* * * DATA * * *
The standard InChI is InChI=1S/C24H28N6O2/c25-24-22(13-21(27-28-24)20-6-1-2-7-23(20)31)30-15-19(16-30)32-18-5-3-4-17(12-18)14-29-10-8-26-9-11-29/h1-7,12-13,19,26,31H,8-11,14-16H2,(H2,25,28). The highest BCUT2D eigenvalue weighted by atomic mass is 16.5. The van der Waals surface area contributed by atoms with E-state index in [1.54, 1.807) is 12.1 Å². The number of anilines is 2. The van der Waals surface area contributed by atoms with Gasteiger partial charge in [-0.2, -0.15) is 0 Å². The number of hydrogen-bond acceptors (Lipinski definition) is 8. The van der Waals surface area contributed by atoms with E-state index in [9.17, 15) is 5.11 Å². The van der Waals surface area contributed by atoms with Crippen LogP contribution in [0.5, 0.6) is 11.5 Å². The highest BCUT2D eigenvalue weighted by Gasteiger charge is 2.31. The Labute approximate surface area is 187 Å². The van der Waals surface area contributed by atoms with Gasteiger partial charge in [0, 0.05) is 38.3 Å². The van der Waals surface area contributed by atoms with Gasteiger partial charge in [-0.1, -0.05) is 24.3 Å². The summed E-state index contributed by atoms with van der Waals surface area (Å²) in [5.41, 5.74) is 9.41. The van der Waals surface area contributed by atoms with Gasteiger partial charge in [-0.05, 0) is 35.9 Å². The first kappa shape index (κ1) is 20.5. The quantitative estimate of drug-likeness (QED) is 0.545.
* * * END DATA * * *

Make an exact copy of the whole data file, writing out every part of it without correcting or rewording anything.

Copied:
The standard InChI is InChI=1S/C24H28N6O2/c25-24-22(13-21(27-28-24)20-6-1-2-7-23(20)31)30-15-19(16-30)32-18-5-3-4-17(12-18)14-29-10-8-26-9-11-29/h1-7,12-13,19,26,31H,8-11,14-16H2,(H2,25,28). The highest BCUT2D eigenvalue weighted by atomic mass is 16.5. The van der Waals surface area contributed by atoms with E-state index in [1.54, 1.807) is 12.1 Å². The number of anilines is 2. The van der Waals surface area contributed by atoms with Gasteiger partial charge in [-0.2, -0.15) is 0 Å². The number of hydrogen-bond acceptors (Lipinski definition) is 8. The van der Waals surface area contributed by atoms with E-state index in [9.17, 15) is 5.11 Å². The van der Waals surface area contributed by atoms with Crippen LogP contribution in [0.5, 0.6) is 11.5 Å². The highest BCUT2D eigenvalue weighted by Gasteiger charge is 2.31. The Labute approximate surface area is 187 Å². The van der Waals surface area contributed by atoms with Gasteiger partial charge in [0, 0.05) is 38.3 Å². The van der Waals surface area contributed by atoms with Gasteiger partial charge in [-0.1, -0.05) is 24.3 Å². The summed E-state index contributed by atoms with van der Waals surface area (Å²) in [5.41, 5.74) is 9.41. The van der Waals surface area contributed by atoms with Gasteiger partial charge in [-0.05, 0) is 35.9 Å². The first kappa shape index (κ1) is 20.5. The quantitative estimate of drug-likeness (QED) is 0.545.